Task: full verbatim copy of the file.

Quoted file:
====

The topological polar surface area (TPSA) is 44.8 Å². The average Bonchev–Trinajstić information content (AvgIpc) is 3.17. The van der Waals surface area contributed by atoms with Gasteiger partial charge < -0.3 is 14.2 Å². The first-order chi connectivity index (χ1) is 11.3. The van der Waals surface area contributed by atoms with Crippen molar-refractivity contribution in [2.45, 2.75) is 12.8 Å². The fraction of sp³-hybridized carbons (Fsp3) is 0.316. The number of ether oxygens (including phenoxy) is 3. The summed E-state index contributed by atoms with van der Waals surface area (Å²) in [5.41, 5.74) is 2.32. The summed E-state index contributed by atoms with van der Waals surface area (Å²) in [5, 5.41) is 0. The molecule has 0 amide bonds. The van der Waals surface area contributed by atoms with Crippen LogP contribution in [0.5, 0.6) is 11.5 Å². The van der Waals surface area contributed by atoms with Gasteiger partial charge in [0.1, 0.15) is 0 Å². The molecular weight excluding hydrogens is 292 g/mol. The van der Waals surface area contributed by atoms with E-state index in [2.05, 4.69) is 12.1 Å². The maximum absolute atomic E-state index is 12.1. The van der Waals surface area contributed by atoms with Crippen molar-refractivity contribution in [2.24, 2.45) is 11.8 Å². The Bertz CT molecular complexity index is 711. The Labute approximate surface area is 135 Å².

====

The topological polar surface area (TPSA) is 44.8 Å². The average Bonchev–Trinajstić information content (AvgIpc) is 3.17. The van der Waals surface area contributed by atoms with Gasteiger partial charge < -0.3 is 14.2 Å². The first-order chi connectivity index (χ1) is 11.3. The van der Waals surface area contributed by atoms with Crippen molar-refractivity contribution in [2.45, 2.75) is 12.8 Å². The fraction of sp³-hybridized carbons (Fsp3) is 0.316. The number of ether oxygens (including phenoxy) is 3. The summed E-state index contributed by atoms with van der Waals surface area (Å²) in [5.41, 5.74) is 2.32. The summed E-state index contributed by atoms with van der Waals surface area (Å²) in [5, 5.41) is 0. The molecule has 0 amide bonds. The van der Waals surface area contributed by atoms with Crippen LogP contribution in [0.5, 0.6) is 11.5 Å². The van der Waals surface area contributed by atoms with Gasteiger partial charge in [0.1, 0.15) is 0 Å². The molecular weight excluding hydrogens is 292 g/mol. The van der Waals surface area contributed by atoms with E-state index in [2.05, 4.69) is 12.1 Å². The maximum absolute atomic E-state index is 12.1. The van der Waals surface area contributed by atoms with Crippen molar-refractivity contribution in [2.24, 2.45) is 11.8 Å². The Bertz CT molecular complexity index is 711. The Labute approximate surface area is 135 Å².